- The Report of the National Advisory Committee on Civil Disorders (1968)
- The Special New York State Grand Jury Report in the Tawana Brawley Case (October 7, 1988)
“In her latest novel, The Sacrifice, Joyce Carol Oates explores in fiction what most of us only experienced through headlines some twenty-five years ago. Striving to inhabit the ‘procession of voices’ on every side of an explosive racial crime, or hoax, perhaps, she reminds us of what is too easily lost in our world of instant and quickly forgotten news—that there is a story behind, and in between, every word of a press release, that pauses in a court transcript are novels waiting to be written, and that pain, fear, and ambition bind us together in common humanity even as they pull us apart. Most of all, reading The Sacrifice evoked for me what the great W.E.B. Du Bois wrote of the color line over a century ago: ‘Herein lies the tragedy of the age . . . that men know so little of men.’ The same might be said of fifteen-year-old girls trapped in our nation’s inner cities. Joyce Carol Oates, with characteristic brilliance, has masterfully drawn Sybilla Frye so that we may, in turn, draw closer to those who remain nameless and voiceless, beyond the next news cycle of racial hatred and discord.”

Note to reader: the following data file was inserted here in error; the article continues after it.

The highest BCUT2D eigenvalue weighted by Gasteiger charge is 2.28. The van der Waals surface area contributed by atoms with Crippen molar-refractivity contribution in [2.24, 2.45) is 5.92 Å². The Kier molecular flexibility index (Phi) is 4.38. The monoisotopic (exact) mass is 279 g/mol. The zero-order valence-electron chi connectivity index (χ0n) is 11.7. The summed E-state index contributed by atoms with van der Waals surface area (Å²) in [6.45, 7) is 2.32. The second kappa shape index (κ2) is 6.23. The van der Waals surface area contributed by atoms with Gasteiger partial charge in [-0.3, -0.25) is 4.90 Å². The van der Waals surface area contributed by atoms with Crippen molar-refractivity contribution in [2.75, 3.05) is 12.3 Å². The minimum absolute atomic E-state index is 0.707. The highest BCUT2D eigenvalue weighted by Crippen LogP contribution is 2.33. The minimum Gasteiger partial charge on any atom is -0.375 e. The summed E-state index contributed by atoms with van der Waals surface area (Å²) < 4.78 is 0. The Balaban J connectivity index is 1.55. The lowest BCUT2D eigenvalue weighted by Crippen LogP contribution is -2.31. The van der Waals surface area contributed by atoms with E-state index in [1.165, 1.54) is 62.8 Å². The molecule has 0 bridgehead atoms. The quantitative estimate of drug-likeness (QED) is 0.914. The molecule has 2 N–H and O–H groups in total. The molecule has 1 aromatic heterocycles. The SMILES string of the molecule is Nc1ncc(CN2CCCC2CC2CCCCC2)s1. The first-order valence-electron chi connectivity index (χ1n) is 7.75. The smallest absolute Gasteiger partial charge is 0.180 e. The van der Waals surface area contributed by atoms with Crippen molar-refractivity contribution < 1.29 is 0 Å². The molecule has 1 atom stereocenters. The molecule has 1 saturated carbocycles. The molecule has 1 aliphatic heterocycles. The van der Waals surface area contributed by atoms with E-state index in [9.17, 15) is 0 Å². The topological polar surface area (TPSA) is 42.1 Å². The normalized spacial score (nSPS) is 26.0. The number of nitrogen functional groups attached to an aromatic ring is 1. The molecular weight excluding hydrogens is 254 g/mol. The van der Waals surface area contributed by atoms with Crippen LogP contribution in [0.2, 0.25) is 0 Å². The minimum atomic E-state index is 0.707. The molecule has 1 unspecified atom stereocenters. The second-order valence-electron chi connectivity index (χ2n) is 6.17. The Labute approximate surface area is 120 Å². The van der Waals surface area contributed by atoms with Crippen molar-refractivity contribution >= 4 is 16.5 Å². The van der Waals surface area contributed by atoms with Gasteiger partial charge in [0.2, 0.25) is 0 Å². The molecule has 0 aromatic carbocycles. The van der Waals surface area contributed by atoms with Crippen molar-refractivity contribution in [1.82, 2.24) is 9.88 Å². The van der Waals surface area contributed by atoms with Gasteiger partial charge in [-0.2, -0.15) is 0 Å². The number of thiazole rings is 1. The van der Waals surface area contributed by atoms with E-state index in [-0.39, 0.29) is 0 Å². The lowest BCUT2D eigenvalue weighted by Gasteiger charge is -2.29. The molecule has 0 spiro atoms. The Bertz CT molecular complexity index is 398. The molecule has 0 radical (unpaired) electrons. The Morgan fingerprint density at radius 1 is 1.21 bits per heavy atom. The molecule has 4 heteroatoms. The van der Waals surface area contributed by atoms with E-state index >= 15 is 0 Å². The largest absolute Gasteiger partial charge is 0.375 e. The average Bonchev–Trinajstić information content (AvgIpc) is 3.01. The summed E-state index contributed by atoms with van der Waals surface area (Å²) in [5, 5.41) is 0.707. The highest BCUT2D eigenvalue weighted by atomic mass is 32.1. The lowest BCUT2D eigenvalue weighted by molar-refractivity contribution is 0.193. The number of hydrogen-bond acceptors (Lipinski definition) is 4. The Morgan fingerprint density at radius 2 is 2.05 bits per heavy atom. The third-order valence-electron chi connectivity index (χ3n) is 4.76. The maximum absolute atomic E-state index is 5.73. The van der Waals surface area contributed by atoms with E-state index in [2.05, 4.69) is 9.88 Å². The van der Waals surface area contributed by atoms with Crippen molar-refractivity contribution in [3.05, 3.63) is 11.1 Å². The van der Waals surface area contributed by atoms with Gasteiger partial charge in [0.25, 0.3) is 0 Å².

—Henry Louis Gates, Jr.
Alphonse Fletcher University Professor and Director of the Hutchins Center for African and African American Research at Harvard University
Rose Tremain, The Guardian, January 12, 2015
“This outline, and the novel’s resolution … beautifully captures the sorrow afflicting so many divided communities in the US and the wider world. It is an entrenched kind of sorrow, with both sides so trapped in prejudice and fear that nothing alters as the years pass. … But we also see how, in the hands of a great writer, a gripping story can be torn from the poisonous rubble. Perhaps, at least, there is hope in an act of artistic empathy as powerful as this.”
Donna Seaman, Booklist, December 15, 2014
Readers may find this boldly incendiary and propulsive novel vexing, even offensive. And Oates fully intends to make readers squirm. We do urgently need to face our unexamined assumptions and prejudices. But for all its headline brashness, visceral magnification, and societal melodrama, The Sacrifice is laced with striking psychological subtleties, painful ironies, and flashes of tenderness and wit.
Karen Brady, The Buffalo News, February 15, 2015